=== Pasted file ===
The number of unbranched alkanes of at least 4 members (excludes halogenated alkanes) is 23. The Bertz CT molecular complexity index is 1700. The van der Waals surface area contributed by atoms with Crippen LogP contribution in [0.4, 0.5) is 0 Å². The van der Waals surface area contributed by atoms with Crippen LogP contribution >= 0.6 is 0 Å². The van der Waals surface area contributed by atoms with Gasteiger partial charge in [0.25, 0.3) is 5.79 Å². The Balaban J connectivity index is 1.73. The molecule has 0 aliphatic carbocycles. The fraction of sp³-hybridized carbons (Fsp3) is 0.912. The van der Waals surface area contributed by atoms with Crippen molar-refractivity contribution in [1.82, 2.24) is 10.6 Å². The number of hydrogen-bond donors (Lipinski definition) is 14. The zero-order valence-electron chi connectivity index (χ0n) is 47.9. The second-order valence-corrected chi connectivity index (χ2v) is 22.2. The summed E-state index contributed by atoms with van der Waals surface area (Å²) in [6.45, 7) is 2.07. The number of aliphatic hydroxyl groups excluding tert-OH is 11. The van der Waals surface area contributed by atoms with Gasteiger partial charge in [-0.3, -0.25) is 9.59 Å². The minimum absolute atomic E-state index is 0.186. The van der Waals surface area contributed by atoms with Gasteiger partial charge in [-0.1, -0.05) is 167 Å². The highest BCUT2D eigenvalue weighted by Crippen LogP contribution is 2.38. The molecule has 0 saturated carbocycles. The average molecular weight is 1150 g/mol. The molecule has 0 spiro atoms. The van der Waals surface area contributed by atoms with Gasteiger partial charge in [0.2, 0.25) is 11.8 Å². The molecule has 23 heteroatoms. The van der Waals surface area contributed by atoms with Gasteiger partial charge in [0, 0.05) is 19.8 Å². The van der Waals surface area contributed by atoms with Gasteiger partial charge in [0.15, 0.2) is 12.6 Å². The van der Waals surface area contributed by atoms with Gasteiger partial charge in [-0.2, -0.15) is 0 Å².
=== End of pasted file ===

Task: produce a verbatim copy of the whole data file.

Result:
The number of unbranched alkanes of at least 4 members (excludes halogenated alkanes) is 23. The Bertz CT molecular complexity index is 1700. The van der Waals surface area contributed by atoms with Crippen LogP contribution in [0.4, 0.5) is 0 Å². The van der Waals surface area contributed by atoms with Crippen LogP contribution >= 0.6 is 0 Å². The van der Waals surface area contributed by atoms with Gasteiger partial charge in [0.25, 0.3) is 5.79 Å². The Balaban J connectivity index is 1.73. The molecule has 0 aliphatic carbocycles. The fraction of sp³-hybridized carbons (Fsp3) is 0.912. The van der Waals surface area contributed by atoms with Crippen molar-refractivity contribution in [1.82, 2.24) is 10.6 Å². The number of hydrogen-bond donors (Lipinski definition) is 14. The zero-order valence-electron chi connectivity index (χ0n) is 47.9. The second-order valence-corrected chi connectivity index (χ2v) is 22.2. The summed E-state index contributed by atoms with van der Waals surface area (Å²) in [6.45, 7) is 2.07. The number of aliphatic hydroxyl groups excluding tert-OH is 11. The van der Waals surface area contributed by atoms with Gasteiger partial charge in [-0.3, -0.25) is 9.59 Å². The minimum absolute atomic E-state index is 0.186. The van der Waals surface area contributed by atoms with Gasteiger partial charge in [-0.1, -0.05) is 167 Å². The highest BCUT2D eigenvalue weighted by Crippen LogP contribution is 2.38. The molecule has 0 saturated carbocycles. The average molecular weight is 1150 g/mol. The molecule has 0 spiro atoms. The van der Waals surface area contributed by atoms with Gasteiger partial charge in [0.2, 0.25) is 11.8 Å². The molecule has 23 heteroatoms. The van der Waals surface area contributed by atoms with Gasteiger partial charge in [0, 0.05) is 19.8 Å². The van der Waals surface area contributed by atoms with Gasteiger partial charge in [0.15, 0.2) is 12.6 Å². The van der Waals surface area contributed by atoms with Gasteiger partial charge in [-0.2, -0.15) is 0 Å².